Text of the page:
Cattle sorting and penning are two popular rodeo sports that are often referred to together as simply "sorting and penning." At their most basic, they involve a handful of riders, or cowboys, and small herds of calves.
While team penning is often considered more difficult than team sorting, you don't have to be an experienced rider or ranch hand to learn these sports [source: KETC]. Classes are taught through rodeo associations or at ranches and farms throughout the United States. Sometimes they can be found in unexpected places. One New York Times story highlighted a ranch in Bethany, Conn., just 10 miles (16 kilometers) northwest of New Haven, where C&S Ranches conducts practice sessions for various rodeo sports, including team sorting.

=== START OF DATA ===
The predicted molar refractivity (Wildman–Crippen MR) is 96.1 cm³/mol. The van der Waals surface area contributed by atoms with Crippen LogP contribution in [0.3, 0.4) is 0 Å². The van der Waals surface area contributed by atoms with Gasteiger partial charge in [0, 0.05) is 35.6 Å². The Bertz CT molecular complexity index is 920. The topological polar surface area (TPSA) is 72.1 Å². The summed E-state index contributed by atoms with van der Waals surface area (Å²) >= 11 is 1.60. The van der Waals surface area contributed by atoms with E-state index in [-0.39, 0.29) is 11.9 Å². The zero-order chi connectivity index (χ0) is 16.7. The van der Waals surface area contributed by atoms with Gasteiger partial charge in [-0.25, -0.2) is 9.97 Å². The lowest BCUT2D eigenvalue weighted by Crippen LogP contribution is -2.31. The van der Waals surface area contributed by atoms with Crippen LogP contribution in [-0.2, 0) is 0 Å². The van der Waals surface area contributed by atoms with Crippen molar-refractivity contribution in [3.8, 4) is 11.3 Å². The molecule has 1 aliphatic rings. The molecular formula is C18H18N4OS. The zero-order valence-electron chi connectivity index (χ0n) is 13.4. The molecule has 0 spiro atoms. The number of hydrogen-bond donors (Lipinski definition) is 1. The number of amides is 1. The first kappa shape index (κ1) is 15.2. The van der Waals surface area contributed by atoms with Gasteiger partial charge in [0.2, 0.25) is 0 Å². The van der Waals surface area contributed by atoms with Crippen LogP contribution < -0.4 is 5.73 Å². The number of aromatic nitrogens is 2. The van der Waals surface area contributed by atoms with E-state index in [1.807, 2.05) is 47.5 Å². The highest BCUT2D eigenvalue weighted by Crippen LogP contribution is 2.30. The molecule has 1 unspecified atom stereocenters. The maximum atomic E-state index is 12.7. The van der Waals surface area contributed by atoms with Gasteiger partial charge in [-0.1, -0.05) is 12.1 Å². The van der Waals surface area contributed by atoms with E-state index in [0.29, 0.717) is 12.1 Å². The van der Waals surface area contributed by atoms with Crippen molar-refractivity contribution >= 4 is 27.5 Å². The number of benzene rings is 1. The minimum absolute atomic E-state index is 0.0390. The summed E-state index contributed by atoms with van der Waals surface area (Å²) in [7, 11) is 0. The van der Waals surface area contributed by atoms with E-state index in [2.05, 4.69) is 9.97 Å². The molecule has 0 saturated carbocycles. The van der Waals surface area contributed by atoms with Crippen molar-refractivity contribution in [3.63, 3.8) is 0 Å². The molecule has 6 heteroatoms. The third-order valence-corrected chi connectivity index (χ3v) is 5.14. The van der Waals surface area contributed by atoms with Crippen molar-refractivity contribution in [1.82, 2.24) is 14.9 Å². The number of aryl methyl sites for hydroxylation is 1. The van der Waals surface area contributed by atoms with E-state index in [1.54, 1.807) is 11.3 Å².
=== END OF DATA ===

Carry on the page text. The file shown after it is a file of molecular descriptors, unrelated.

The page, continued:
People of all ages compete in these sports, even children as young as 5 years old, causing some organizations to advertise it as a family-oriented activity. The Ranch Sorting National Championships (RSNC), for example, bills ranch sorting, a type of cattle sorting, as the "funnest family sport on a horse" and the "#1 equine family sport" [source: RSNC].
Like most popular sports, you'll find national and international championship events for team sorting and penning. But there are also many events for amateurs and various classification levels for professionals, allowing rookies to compete separately from higher-rated contestants. The RSNC distinguishes among competitors by rating them on a scale of one to nine. Similarly, the United States Team Penning Association rates riders, based on skill level, from one to seven while also dividing them into junior and senior age groups.
On the next page, we'll look at some of the rules of cattle sorting.